Should I be worried?

A reader has some concerns:
I just discovered something that I think you’ll find very interesting.
My wife and I have Cox internet service, and while I use Internet Explorer on my PC, my wife uses a Mac. A week or so ago my wife was looking for a housewarming gift on her computer, and very shortly thereafter I began seeing housewarming present ideas on my computer. Today she was looking for floor reading lamps, and I am now getting a raft of floor reading lamp ads on my PC (in fact, even the same ones she was showing me).
I have never noticed this happening before. Was I being oblivious all along, or is this something new?  Further, are there any deeper implications of this phenomenon (i.e., privacy, etc?) that I should be concerned about?
Well, what you’re experiencing is certainly nothing unusual these days and whether or not we all need to be worried about it may be one of the great questions of our time.
Here’s the deal: Targeted advertising like that is what makes the Internet go.  Folks watching TV or reading the newspaper all see the same ads, whether those ads are relevant to us or not.
When you visit a website, you will see advertising targeted to your age, sex, income, and browsing and buying history.  Online advertising’s ability to target customers like this is one reason TV stations, magazines, and newspapers are struggling so hard to stay in business as ad revenue drops.
Companies like Google that offer a free search engine, free email, free storage, and dozens of free programs and apps sell advertising based on what they learn about you when you use the products. This is true of nearly any free app or email service and also true of some paid services. Many ISPs also collect data about where you go and what you click on and sell that to advertisers. These days, not only are you a consumer, you are the product. The same is also true if you have rewards cards from a grocery store or other business.
Even if you and your wife are browsing using separate accounts and different devices, you are coming from the same IP address, so it’s not too hard for the computers that place ads to figure out you might have some stuff in common.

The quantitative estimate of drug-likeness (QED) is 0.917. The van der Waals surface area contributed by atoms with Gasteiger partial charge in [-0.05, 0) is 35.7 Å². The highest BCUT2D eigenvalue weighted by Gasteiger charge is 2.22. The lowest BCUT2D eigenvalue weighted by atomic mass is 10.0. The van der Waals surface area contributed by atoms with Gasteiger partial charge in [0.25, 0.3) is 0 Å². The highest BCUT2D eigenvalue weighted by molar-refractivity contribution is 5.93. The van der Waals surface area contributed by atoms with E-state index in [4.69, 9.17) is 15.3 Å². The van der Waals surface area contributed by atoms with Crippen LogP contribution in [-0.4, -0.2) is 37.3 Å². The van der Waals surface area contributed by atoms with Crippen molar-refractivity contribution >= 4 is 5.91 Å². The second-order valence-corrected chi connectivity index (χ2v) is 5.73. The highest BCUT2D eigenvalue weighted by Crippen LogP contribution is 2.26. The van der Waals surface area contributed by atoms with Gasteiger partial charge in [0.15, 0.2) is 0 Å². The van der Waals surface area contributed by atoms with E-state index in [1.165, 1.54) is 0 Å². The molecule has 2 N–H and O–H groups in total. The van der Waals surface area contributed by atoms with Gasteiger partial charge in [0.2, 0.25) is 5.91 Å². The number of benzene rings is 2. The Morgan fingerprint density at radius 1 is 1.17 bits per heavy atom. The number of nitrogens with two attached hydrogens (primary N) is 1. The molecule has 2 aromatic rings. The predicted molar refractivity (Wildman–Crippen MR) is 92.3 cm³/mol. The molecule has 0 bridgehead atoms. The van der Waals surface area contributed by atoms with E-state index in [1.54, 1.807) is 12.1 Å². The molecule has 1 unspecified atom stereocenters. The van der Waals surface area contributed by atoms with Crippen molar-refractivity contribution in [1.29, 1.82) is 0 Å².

If either you have social media accounts and are marked as a couple, that’s another way advertisers might know you were in the same household. And yes, even Apple uses your info to place ads.
If you share an Amazon account or if your wife has ever accessed her Amazon account from your PC, that data could be used to place ads for things she searches for on another device in ads on yours.
Unfortunately, (or fortunately, I guess if you like having a lot of services for free) you’ll find the same thing happens when you post or like something on social media, discuss it in a messaging app, speak about it in an email, search for it online, or any other activity.
One way to avoid the creepy ad placement is to switch to Chrome, Edge, or Firefox and use the incognito or private browsing modes that don’t keep any of that info as you browse. However, they also don’t keep you logged into accounts, so you’ll have to log into any sites you visit every single time you go there.
Back to whether you should be worried – we’ll it’s nothing immediately out of the ordinary. But you’ll find that the younger generation doesn’t have much of a problem with trading their personal information for free services or having their location tracked at all times in exchange for convenience. So, maybe we should all be worried.
That being said, as a person who places ads for the novels I write, I have to say I appreciate being able to only show those ads to people who’ve shown interest in the type of material I’ve written by their buying and browsing history. Saves me a lot of time and effort.

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